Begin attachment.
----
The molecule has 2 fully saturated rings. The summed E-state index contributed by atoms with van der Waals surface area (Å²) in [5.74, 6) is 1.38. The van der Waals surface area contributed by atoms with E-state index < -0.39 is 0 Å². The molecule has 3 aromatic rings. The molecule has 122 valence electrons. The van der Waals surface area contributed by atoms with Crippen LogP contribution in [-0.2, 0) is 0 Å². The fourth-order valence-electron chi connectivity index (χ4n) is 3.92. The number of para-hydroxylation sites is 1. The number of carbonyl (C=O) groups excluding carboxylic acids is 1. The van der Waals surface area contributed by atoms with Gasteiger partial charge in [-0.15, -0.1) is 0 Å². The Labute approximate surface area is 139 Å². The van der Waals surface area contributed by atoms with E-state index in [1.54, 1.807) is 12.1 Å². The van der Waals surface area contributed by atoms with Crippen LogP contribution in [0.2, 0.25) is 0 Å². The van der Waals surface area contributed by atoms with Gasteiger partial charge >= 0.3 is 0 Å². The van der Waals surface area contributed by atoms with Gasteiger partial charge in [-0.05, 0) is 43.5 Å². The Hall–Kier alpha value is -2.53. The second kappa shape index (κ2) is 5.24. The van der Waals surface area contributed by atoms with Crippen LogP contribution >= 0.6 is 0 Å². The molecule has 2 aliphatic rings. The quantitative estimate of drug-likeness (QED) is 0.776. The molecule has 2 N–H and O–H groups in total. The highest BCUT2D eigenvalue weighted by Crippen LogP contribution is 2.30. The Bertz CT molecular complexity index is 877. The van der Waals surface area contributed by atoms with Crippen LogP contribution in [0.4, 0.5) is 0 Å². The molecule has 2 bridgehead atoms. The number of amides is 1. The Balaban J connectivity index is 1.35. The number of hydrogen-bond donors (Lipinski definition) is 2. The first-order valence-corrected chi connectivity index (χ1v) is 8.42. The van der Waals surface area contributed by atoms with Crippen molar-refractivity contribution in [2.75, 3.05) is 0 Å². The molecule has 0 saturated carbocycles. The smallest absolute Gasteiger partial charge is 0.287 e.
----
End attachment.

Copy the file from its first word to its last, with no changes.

The molecule has 2 fully saturated rings. The summed E-state index contributed by atoms with van der Waals surface area (Å²) in [5.74, 6) is 1.38. The van der Waals surface area contributed by atoms with E-state index < -0.39 is 0 Å². The molecule has 3 aromatic rings. The molecule has 122 valence electrons. The van der Waals surface area contributed by atoms with Crippen LogP contribution in [-0.2, 0) is 0 Å². The fourth-order valence-electron chi connectivity index (χ4n) is 3.92. The number of para-hydroxylation sites is 1. The number of carbonyl (C=O) groups excluding carboxylic acids is 1. The van der Waals surface area contributed by atoms with Gasteiger partial charge in [-0.15, -0.1) is 0 Å². The Labute approximate surface area is 139 Å². The van der Waals surface area contributed by atoms with E-state index in [1.54, 1.807) is 12.1 Å². The van der Waals surface area contributed by atoms with Crippen LogP contribution in [0.2, 0.25) is 0 Å². The van der Waals surface area contributed by atoms with Gasteiger partial charge >= 0.3 is 0 Å². The van der Waals surface area contributed by atoms with Gasteiger partial charge in [-0.05, 0) is 43.5 Å². The Hall–Kier alpha value is -2.53. The second kappa shape index (κ2) is 5.24. The van der Waals surface area contributed by atoms with Crippen LogP contribution >= 0.6 is 0 Å². The molecule has 2 aliphatic rings. The quantitative estimate of drug-likeness (QED) is 0.776. The molecule has 2 N–H and O–H groups in total. The highest BCUT2D eigenvalue weighted by Crippen LogP contribution is 2.30. The Bertz CT molecular complexity index is 877. The van der Waals surface area contributed by atoms with Crippen LogP contribution in [0.4, 0.5) is 0 Å². The molecule has 2 bridgehead atoms. The number of amides is 1. The Balaban J connectivity index is 1.35. The number of hydrogen-bond donors (Lipinski definition) is 2. The first-order valence-corrected chi connectivity index (χ1v) is 8.42. The van der Waals surface area contributed by atoms with Crippen molar-refractivity contribution in [2.75, 3.05) is 0 Å². The molecule has 0 saturated carbocycles. The smallest absolute Gasteiger partial charge is 0.287 e.